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BLZeebub

Attempting to paint generic backgrounds for miniature photography

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So...  I haven't posted anything that I've painted lately.  Partly this is because I haven't finished anything, and I hate to start a WIP and leave it that way.  Another part is I don't like the photos I've taken sans background, so I'm making a few of these in various colors.  Finally, I think completing some simple projects will help me get back into the swing of sitting down and painting again.

 

I purchased two grades of water-color paper from my local art shop and a bunch of cheap "art paper" from a box store (for practice).  This is the cheaper paper taped to my desk.  When wet it wants to curl and will hold a ripple until it completely dries--tape nullifies this.  Currently this has a coat of watered down gesso to provide it with "tooth," essentially priming it.  Then I mixed some cheap art paints to the proper color (this was much more teal in my mind...), thinned with a little water and a little more of the clear liquid I skimmed from some long-frozen house paint (it lets me thin the pigment without making it too watery).  I applied this with one of those angles grey foam brushes--for this step, the lines don't matter.  The next step (pics forthcoming) I used a fat makeup brush so there aren't paint strokes evident.  The end goal is for this one to be rather dark overall, like a false-colored nebula or clouds of varying colors.  This blue will only be seen in sparse glimpses.  Enjoy, and more to come...  like tonight maybe.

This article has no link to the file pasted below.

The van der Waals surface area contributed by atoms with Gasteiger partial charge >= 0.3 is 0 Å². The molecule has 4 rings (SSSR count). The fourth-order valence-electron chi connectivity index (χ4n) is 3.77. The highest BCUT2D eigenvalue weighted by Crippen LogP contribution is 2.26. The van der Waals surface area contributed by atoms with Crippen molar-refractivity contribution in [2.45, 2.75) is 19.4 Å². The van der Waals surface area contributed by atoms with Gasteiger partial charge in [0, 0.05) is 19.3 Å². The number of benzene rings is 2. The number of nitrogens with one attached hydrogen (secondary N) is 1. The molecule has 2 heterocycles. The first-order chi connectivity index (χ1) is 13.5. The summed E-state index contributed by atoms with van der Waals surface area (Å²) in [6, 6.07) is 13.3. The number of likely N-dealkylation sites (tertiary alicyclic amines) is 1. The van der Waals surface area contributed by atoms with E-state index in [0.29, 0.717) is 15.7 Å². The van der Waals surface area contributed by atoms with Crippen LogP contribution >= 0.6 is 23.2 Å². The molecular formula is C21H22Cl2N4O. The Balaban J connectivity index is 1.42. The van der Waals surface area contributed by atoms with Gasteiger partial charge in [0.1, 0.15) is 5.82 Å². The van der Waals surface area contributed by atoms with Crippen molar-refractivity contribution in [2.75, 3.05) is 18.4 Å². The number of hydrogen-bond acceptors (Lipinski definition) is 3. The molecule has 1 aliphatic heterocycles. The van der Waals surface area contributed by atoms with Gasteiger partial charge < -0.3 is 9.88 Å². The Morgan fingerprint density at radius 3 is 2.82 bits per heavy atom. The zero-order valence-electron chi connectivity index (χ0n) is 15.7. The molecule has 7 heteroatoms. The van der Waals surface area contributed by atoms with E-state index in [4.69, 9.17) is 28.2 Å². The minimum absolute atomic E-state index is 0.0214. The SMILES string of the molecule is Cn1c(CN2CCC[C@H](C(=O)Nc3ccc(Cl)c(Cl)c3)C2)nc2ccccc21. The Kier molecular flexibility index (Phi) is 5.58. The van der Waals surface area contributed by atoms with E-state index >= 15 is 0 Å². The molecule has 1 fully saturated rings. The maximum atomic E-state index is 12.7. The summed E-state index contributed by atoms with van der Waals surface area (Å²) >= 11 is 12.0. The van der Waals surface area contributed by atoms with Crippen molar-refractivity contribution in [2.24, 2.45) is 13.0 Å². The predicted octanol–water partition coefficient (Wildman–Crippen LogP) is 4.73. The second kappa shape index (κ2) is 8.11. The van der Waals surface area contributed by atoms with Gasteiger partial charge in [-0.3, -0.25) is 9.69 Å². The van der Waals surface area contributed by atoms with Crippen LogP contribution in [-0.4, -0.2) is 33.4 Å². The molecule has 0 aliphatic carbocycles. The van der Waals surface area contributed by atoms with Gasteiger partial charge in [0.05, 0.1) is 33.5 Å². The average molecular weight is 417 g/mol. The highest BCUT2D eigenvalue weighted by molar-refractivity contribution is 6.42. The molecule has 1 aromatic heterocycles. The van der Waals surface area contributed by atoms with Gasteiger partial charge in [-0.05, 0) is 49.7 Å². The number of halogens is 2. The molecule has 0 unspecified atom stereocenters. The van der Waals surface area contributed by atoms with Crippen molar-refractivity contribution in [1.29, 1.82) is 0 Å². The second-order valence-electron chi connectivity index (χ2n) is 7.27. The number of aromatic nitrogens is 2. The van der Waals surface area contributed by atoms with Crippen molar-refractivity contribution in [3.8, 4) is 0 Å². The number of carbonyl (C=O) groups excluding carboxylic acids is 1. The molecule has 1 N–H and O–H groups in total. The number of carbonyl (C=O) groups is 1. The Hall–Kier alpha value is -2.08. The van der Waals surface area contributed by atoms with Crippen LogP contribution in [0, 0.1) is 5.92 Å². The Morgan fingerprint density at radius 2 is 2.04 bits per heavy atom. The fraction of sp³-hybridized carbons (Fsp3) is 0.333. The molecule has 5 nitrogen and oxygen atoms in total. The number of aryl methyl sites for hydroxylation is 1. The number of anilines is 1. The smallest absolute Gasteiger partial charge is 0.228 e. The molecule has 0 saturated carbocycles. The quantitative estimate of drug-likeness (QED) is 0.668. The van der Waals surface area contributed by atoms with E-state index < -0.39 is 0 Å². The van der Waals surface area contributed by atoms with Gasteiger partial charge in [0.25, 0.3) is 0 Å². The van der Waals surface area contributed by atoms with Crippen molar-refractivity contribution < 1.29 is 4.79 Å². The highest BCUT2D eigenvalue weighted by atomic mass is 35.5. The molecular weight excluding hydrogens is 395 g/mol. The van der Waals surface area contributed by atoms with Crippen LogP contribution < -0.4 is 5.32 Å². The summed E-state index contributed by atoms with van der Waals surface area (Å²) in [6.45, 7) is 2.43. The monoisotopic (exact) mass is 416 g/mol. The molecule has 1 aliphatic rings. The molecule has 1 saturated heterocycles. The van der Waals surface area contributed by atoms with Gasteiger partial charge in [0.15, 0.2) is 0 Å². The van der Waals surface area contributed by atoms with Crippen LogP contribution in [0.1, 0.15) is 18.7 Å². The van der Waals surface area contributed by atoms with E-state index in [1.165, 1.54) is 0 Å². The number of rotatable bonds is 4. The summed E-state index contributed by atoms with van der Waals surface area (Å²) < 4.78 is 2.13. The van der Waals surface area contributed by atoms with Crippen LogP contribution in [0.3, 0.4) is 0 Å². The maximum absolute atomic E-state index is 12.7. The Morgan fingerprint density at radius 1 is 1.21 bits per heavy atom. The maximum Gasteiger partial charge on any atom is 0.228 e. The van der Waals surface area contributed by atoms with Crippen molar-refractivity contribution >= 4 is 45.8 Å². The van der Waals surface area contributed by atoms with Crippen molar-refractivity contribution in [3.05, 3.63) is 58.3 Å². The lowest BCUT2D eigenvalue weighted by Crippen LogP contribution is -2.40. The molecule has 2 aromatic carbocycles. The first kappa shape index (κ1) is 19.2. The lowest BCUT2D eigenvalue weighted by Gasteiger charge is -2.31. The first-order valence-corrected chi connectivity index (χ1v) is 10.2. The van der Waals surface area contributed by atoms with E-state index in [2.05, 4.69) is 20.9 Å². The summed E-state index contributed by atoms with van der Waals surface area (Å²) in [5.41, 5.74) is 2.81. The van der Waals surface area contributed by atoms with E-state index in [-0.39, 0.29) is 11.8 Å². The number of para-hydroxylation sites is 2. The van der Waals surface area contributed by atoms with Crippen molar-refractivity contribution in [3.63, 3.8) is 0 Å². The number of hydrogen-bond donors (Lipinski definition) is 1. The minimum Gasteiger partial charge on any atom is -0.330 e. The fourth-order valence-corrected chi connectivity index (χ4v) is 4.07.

Second layer added and dry.  The gold will only be sparsely visible in the end as well; a contrast to both the blue and the greys coming.

 

Any comments, critiques, advice are supremely welcome!

 

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Edited by BLZeebub
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Nice start. Are gonna do a variety of colors (ex. a grey background, black, etc etc)?

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31 minutes ago, haldir said:

Nice start. Are gonna do a variety of colors (ex. a grey background, black, etc etc)?

That's the plan.  Once I find a good medium I want a nice, nebular looking one (this one), a golden/parchment colored one, and the third to be determined.  Once I'm in the flow, I want to actually have a stone wall, a forest, and probably various combinations of those.  Maybe even a generic steampunk style one--pipes and smoke and stuff.  Just nothing too interesting or contrasting, so as not to take away from the actual minis.

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OK, learned a few things already!  I was hoping  the dark green would end up a bit fluffier-looking, like clouds, rather than stippling, but it will be largely obscured in the end anyway.  I think my previous layers have actually made a water-tight enough seal that new layers don't absorb as water-colors, but pool as if painting a mini.  Hence the effect here, sort of beading.  It'll work for now though.